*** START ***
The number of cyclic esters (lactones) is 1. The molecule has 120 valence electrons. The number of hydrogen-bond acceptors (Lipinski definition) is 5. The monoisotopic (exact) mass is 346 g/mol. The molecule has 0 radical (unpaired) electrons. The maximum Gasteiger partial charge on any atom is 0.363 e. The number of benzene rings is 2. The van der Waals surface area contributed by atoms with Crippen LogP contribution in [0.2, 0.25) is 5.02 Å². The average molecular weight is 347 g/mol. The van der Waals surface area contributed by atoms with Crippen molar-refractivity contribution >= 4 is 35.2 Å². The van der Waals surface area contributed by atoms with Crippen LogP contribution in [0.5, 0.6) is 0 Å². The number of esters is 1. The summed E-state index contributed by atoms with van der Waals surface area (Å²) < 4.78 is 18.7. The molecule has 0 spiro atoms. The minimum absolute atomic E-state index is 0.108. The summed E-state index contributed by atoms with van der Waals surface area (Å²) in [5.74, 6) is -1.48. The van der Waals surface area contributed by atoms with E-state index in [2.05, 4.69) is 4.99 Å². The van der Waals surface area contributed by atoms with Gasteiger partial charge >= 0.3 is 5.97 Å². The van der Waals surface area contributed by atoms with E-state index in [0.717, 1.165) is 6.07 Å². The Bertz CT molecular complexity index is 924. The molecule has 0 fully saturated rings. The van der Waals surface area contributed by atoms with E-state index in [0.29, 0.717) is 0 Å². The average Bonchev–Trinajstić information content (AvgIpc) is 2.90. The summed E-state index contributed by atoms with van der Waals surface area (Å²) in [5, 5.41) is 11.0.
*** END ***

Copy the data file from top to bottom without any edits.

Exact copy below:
The number of cyclic esters (lactones) is 1. The molecule has 120 valence electrons. The number of hydrogen-bond acceptors (Lipinski definition) is 5. The monoisotopic (exact) mass is 346 g/mol. The molecule has 0 radical (unpaired) electrons. The maximum Gasteiger partial charge on any atom is 0.363 e. The number of benzene rings is 2. The van der Waals surface area contributed by atoms with Crippen LogP contribution in [0.2, 0.25) is 5.02 Å². The average molecular weight is 347 g/mol. The van der Waals surface area contributed by atoms with Crippen molar-refractivity contribution >= 4 is 35.2 Å². The van der Waals surface area contributed by atoms with Crippen LogP contribution in [0.5, 0.6) is 0 Å². The number of esters is 1. The summed E-state index contributed by atoms with van der Waals surface area (Å²) < 4.78 is 18.7. The molecule has 0 spiro atoms. The minimum absolute atomic E-state index is 0.108. The summed E-state index contributed by atoms with van der Waals surface area (Å²) in [5.74, 6) is -1.48. The van der Waals surface area contributed by atoms with E-state index in [2.05, 4.69) is 4.99 Å². The van der Waals surface area contributed by atoms with Gasteiger partial charge >= 0.3 is 5.97 Å². The van der Waals surface area contributed by atoms with E-state index in [0.717, 1.165) is 6.07 Å². The Bertz CT molecular complexity index is 924. The molecule has 0 fully saturated rings. The van der Waals surface area contributed by atoms with E-state index in [0.29, 0.717) is 0 Å². The average Bonchev–Trinajstić information content (AvgIpc) is 2.90. The summed E-state index contributed by atoms with van der Waals surface area (Å²) in [5, 5.41) is 11.0.